The following second sentence, continues the first, but I wonder whether using the word in causes the second sentence to no longer have a subject, or does it remain from the prior sentence by way of ...
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0answers
320 views

How to use “have an impact”?

I was wondering whether saying "have an impact" instead of "have an impact on" is idiomatically correct. "He aspired to have an impact through education and hard work."
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1answer
61 views

Is the preposition “of” ever OK after numbers and units of measurement? [closed]

Would it be correct to say "5 billion cubic meters OF natural gas". Is the preposition "of" ever OK after numbers and units of measurement?
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1answer
57 views

What is the difference between “in this year” and “this year”?

Travis , Tammy, and Shane, from Composition 115, spring semester, were sitting together on a leather bench in the sleekly lit lobby of my apartment building. The three of them had attended the same ...
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39 views

What are the differences between “come on down” and “come down”?

"I answered the phone in my apartment and heard the sloping drawl of one of my students , Travis." Miss Diana, " he said, "Could you come on down the stairs a minute?" It was early May on the ...
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2answers
69 views

Connecting “with” or “to”

I read the answers to similar questions, but I need to be sure. I chose the sentence: "Connecting solutions with people" on my business card and want to be sure it's not suppose to be "Connecting ...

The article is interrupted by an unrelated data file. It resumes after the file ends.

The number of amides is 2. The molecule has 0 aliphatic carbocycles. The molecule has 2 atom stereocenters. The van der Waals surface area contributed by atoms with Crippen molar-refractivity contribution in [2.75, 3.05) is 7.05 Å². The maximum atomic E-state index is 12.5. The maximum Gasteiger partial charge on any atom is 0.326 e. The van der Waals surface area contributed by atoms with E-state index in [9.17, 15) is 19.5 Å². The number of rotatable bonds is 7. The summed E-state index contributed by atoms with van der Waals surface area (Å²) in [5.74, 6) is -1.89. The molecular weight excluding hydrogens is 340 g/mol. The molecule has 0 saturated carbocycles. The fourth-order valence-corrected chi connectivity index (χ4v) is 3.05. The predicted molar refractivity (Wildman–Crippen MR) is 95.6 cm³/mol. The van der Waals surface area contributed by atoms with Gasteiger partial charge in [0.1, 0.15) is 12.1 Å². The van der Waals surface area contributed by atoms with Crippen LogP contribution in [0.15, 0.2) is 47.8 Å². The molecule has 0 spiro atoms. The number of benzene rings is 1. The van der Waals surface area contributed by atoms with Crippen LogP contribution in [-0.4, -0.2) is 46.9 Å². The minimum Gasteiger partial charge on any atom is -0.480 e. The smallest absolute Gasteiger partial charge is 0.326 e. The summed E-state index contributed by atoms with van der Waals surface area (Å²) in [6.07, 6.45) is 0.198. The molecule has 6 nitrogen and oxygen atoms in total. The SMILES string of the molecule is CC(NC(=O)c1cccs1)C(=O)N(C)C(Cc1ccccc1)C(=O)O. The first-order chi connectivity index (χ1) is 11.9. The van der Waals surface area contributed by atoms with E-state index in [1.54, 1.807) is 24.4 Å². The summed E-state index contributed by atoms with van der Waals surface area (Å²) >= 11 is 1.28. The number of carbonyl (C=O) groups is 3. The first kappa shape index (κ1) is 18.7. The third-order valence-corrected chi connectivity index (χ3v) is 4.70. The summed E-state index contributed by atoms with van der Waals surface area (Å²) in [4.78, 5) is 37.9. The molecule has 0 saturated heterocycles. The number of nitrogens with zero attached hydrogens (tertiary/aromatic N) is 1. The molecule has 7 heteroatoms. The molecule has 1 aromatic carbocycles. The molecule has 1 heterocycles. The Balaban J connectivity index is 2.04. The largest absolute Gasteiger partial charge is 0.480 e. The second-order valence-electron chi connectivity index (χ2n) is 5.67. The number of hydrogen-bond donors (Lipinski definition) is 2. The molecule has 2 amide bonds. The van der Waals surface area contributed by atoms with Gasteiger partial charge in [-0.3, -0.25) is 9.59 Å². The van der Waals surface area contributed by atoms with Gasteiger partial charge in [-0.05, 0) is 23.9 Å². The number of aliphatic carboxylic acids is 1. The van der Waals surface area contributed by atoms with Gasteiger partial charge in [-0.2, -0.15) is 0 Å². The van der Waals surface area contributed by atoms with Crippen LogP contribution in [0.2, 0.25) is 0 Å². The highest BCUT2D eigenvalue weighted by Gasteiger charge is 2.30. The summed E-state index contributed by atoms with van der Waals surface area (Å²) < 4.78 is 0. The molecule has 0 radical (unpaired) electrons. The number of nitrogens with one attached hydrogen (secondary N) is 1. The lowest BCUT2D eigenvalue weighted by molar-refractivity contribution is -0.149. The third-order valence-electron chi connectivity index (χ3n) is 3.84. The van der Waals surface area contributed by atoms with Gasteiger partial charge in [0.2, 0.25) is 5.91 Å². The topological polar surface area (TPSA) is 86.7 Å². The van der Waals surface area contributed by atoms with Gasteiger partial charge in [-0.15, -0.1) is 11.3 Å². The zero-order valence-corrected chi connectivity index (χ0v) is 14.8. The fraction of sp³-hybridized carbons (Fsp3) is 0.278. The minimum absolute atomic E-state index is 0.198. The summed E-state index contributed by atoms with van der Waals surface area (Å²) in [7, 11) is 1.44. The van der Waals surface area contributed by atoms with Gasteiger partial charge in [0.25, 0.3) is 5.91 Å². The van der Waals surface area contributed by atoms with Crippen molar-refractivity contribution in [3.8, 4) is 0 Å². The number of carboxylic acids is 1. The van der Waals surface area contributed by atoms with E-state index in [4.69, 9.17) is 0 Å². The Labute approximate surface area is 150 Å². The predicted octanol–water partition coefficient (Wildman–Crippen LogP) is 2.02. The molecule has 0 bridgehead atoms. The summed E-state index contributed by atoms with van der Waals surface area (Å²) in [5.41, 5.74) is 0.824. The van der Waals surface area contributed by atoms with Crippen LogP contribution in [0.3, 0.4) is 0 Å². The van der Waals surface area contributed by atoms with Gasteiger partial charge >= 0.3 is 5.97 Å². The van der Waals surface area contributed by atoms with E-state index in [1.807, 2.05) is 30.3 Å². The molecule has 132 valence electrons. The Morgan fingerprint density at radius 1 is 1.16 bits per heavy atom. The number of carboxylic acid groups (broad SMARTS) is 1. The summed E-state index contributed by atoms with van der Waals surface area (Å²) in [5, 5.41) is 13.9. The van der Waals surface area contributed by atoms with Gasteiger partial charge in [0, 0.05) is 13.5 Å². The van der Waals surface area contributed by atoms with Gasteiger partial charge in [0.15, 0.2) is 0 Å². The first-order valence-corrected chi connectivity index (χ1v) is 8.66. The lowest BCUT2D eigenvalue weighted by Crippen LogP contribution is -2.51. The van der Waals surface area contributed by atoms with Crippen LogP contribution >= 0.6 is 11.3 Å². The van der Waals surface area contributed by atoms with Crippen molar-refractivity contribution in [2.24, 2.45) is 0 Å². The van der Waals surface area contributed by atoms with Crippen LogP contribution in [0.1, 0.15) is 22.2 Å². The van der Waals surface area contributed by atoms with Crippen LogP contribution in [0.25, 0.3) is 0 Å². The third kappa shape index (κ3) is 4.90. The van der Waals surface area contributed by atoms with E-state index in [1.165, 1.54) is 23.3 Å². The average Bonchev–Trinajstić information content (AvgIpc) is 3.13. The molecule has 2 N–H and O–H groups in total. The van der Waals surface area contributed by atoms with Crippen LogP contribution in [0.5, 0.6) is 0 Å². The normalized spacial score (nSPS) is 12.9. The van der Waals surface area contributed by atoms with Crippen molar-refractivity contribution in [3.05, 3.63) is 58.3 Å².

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2answers
79 views

“Being used in a disease” vs “being used on a disease”

The treatment didn’t work, because it was being used in/on a disease that wasn’t a disease. A native English speaker told me on was the correct choice. But Google Books returns 0 results for ...
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0answers
27 views

“Of” used to used for saying which specific thing belonging to a more general type you are referring to

"Of" can be used to describe the relationship between two close things, one thing being kind of an explanatory element. And gerund is frequently used. For example: The idea of getting into the ...
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2answers
68 views

Is saying “He was well thought of” ending a sentence with a preposition? [duplicate]

If not, is there any other way to say this? (I'm looking for synonyms, not rewordings such as "Others thought well of him.")
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1answer
45 views

Being cheap with/ about?

I don't want to spend too much money on phones. May I say I am cheap with phones or I am cheap about phones I have come across a sentence that says I am cheap for certain things ...
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0answers
43 views